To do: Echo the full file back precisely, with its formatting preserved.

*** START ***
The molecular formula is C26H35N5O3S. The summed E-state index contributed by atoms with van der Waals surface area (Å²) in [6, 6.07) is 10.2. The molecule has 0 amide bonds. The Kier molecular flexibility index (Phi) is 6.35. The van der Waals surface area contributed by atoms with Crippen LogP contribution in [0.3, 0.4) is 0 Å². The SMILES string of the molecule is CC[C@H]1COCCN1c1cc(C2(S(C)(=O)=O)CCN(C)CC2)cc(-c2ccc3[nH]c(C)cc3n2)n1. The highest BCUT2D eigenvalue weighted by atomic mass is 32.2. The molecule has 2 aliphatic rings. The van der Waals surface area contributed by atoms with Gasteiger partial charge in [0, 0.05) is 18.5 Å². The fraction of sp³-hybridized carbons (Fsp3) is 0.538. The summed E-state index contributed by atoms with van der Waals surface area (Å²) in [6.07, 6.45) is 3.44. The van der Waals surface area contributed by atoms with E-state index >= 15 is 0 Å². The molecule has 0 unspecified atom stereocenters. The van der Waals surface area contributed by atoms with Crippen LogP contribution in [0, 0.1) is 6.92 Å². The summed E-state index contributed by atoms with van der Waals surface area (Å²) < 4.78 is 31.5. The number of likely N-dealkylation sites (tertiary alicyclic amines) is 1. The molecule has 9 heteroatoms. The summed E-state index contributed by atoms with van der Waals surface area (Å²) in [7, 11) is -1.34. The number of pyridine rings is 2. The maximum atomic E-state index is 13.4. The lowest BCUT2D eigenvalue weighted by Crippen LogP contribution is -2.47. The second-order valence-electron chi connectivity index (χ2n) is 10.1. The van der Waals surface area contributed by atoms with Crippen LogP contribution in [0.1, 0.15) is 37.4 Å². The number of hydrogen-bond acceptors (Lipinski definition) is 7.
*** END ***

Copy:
The molecular formula is C26H35N5O3S. The summed E-state index contributed by atoms with van der Waals surface area (Å²) in [6, 6.07) is 10.2. The molecule has 0 amide bonds. The Kier molecular flexibility index (Phi) is 6.35. The van der Waals surface area contributed by atoms with Crippen LogP contribution in [0.3, 0.4) is 0 Å². The SMILES string of the molecule is CC[C@H]1COCCN1c1cc(C2(S(C)(=O)=O)CCN(C)CC2)cc(-c2ccc3[nH]c(C)cc3n2)n1. The highest BCUT2D eigenvalue weighted by atomic mass is 32.2. The molecule has 2 aliphatic rings. The van der Waals surface area contributed by atoms with Gasteiger partial charge in [0, 0.05) is 18.5 Å². The fraction of sp³-hybridized carbons (Fsp3) is 0.538. The summed E-state index contributed by atoms with van der Waals surface area (Å²) in [6.07, 6.45) is 3.44. The van der Waals surface area contributed by atoms with E-state index >= 15 is 0 Å². The molecule has 0 unspecified atom stereocenters. The van der Waals surface area contributed by atoms with Crippen LogP contribution in [0, 0.1) is 6.92 Å². The summed E-state index contributed by atoms with van der Waals surface area (Å²) < 4.78 is 31.5. The number of likely N-dealkylation sites (tertiary alicyclic amines) is 1. The molecule has 9 heteroatoms. The summed E-state index contributed by atoms with van der Waals surface area (Å²) in [7, 11) is -1.34. The number of pyridine rings is 2. The maximum atomic E-state index is 13.4. The lowest BCUT2D eigenvalue weighted by Crippen LogP contribution is -2.47. The second-order valence-electron chi connectivity index (χ2n) is 10.1. The van der Waals surface area contributed by atoms with Crippen LogP contribution in [0.1, 0.15) is 37.4 Å². The number of hydrogen-bond acceptors (Lipinski definition) is 7.